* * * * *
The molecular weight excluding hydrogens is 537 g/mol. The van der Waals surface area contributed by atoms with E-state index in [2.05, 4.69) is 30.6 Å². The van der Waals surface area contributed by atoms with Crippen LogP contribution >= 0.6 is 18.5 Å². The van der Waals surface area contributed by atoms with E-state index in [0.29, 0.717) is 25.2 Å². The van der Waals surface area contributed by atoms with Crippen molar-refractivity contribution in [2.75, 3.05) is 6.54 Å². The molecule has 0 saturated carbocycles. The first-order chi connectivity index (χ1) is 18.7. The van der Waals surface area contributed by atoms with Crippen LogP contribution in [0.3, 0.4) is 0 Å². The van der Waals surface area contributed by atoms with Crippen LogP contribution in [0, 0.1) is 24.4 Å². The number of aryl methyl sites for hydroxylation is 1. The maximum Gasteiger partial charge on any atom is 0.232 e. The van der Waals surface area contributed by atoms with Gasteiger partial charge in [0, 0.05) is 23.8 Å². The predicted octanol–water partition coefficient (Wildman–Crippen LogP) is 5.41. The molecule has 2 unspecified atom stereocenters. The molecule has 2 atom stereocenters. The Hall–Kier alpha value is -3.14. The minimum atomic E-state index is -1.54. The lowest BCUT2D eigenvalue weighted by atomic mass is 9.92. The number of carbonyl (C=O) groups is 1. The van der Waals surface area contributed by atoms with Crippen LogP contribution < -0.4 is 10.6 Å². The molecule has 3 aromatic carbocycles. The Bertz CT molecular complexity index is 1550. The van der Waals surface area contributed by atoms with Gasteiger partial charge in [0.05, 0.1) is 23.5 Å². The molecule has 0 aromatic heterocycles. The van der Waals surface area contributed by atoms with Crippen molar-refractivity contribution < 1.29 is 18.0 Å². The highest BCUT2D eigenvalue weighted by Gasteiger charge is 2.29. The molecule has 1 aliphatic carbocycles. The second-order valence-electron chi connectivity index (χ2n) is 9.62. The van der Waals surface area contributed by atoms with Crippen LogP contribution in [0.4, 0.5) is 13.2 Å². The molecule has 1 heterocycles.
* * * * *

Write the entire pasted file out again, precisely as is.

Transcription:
The molecular weight excluding hydrogens is 537 g/mol. The van der Waals surface area contributed by atoms with E-state index in [2.05, 4.69) is 30.6 Å². The van der Waals surface area contributed by atoms with Crippen LogP contribution >= 0.6 is 18.5 Å². The van der Waals surface area contributed by atoms with E-state index in [0.29, 0.717) is 25.2 Å². The van der Waals surface area contributed by atoms with Crippen molar-refractivity contribution in [2.75, 3.05) is 6.54 Å². The molecule has 0 saturated carbocycles. The first-order chi connectivity index (χ1) is 18.7. The van der Waals surface area contributed by atoms with Crippen LogP contribution in [0.3, 0.4) is 0 Å². The van der Waals surface area contributed by atoms with Crippen LogP contribution in [0, 0.1) is 24.4 Å². The number of aryl methyl sites for hydroxylation is 1. The maximum Gasteiger partial charge on any atom is 0.232 e. The van der Waals surface area contributed by atoms with Gasteiger partial charge in [0, 0.05) is 23.8 Å². The predicted octanol–water partition coefficient (Wildman–Crippen LogP) is 5.41. The molecule has 2 unspecified atom stereocenters. The molecule has 2 atom stereocenters. The Hall–Kier alpha value is -3.14. The minimum atomic E-state index is -1.54. The lowest BCUT2D eigenvalue weighted by atomic mass is 9.92. The number of carbonyl (C=O) groups is 1. The van der Waals surface area contributed by atoms with Crippen LogP contribution < -0.4 is 10.6 Å². The molecule has 3 aromatic carbocycles. The Bertz CT molecular complexity index is 1550. The van der Waals surface area contributed by atoms with Gasteiger partial charge in [0.05, 0.1) is 23.5 Å². The molecule has 0 aromatic heterocycles. The van der Waals surface area contributed by atoms with Crippen molar-refractivity contribution < 1.29 is 18.0 Å². The highest BCUT2D eigenvalue weighted by Gasteiger charge is 2.29. The molecule has 1 aliphatic carbocycles. The second-order valence-electron chi connectivity index (χ2n) is 9.62. The van der Waals surface area contributed by atoms with Crippen LogP contribution in [0.4, 0.5) is 13.2 Å². The molecule has 1 heterocycles.